ED and Aud,

I think a "sorry" here is the same as when we say "I'm sorry" when we hear of 
someone else's misfortune. It shows empathy and neither indicates blame nor 
guilt.

Mike




________________________________
From: ED <seacrofter...@yahoo.com>
To: Zen_Forum@yahoogroups.com
Sent: Sun, 19 September, 2010 22:28:18
Subject: [Zen] Re: Sharing religions

  

--- In Zen_Forum@yahoogroups.com, "audreydc1983" <audreydc1...@...> wrote:
>
> Yep, I agree with you - the situation in Australia is a whole different 
>(although somewhat similar) can of worms.
> But - honestly - couldn't John Howard have just issued a statement to the 
>Aboriginal people acknowledging the "mistakes" of the past? If I were 
>Australian, I would BALK at him "apologizing" for me, or white people in 
>general 
>for what happened then.
Anyone can "apologize" for anyone to anyone if one interprets "apologize" to 
mean that one is aware of and feels compassion (or wants to develop empathy and 
caring) for all those native peoples who were killed off, robbed of their 
lands, 
enslaved and degraded.
In inter-group relations usually one does not *feel* much compassion for 
persons 
outside one's national, racial, ethnic, religious, genetic, friendship or 
kinship group.

> The sad truth is that the Aboriginals (like the Native Americans, and 
> countless 
>other peoples) were overcome by force: better technology and firepower. That 
>can't be changed - especially by a "sorry" from one white politician.
The "sorry" means that we recognize and empathize with the pain and suffering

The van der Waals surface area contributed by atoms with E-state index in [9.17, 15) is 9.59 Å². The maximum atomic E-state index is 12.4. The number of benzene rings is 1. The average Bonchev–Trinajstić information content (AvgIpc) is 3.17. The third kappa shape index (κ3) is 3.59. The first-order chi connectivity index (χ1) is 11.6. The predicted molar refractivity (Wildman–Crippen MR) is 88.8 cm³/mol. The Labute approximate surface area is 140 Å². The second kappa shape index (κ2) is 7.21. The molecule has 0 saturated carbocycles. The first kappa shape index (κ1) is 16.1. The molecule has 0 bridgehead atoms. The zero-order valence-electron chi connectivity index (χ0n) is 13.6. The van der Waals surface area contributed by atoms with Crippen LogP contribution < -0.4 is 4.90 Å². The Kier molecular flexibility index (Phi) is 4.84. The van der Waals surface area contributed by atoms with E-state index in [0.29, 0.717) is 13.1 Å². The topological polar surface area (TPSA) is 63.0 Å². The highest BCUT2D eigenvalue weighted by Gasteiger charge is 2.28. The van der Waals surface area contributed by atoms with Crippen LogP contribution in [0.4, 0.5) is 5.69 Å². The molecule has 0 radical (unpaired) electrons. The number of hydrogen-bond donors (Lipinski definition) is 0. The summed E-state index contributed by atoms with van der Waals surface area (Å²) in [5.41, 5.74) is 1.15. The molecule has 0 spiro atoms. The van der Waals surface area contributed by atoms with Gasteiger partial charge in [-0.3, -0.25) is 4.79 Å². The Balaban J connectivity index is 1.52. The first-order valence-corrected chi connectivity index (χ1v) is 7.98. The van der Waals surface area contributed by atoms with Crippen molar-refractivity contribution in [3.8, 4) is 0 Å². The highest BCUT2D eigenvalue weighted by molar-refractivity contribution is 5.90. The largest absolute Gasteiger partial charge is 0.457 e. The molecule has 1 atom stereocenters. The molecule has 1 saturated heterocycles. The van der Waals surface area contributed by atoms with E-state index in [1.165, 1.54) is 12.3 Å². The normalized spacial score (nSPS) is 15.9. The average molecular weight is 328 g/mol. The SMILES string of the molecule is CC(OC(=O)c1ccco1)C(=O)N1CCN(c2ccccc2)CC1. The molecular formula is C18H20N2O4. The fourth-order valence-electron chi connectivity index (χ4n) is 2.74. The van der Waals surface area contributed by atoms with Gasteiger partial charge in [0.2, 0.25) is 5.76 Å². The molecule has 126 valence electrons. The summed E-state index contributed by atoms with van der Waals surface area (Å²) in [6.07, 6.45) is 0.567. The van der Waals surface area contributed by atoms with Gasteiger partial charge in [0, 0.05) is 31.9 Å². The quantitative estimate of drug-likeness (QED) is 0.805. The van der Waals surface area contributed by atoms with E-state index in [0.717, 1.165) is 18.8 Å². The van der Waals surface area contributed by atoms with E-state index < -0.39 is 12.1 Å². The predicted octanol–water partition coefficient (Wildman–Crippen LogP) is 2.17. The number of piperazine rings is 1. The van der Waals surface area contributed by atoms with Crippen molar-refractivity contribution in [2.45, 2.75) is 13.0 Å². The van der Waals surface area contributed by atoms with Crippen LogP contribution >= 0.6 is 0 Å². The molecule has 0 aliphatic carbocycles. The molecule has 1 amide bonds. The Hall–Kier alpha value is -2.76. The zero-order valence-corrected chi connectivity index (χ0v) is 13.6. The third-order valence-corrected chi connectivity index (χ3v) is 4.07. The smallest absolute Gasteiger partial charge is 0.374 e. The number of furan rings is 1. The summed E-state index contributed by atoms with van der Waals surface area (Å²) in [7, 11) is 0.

of 
all humans - and that can help establish our connection with all humans.

> I asked myself, about a year ago, WHY our ancestors had better technology 
> (and 
>therefore an advantage in conquering less developed nations)in the first place 
>- 
>and with luck, I stumbled upon this book, called 'Guns, Germs, and Steel' in 
>my 
>local library:
> http://www.amazon.com/Guns-Germs-Steel-Fates-Societies/dp/0393317552

> It's a fascinating read. We already know the "how" of it happening, but 
> here's 
>an interesting theory as to the "why" of it all. 
>
> It's good chatting with you all! ~Aud
I think it attempts to underscore the 'how'; the 'why' lies in human motivation 
and intentions. As Buddhism reminds us, all that we think, feel and do is 
driven 
by our motivations and intentions, conscious and unconscious. Guns and steel 
are 
quite harmless without the human tribal tendency to profit at the expense of 
those outside one's group.
It's good chatting with you too, Aud.  ~ED
 
 



      

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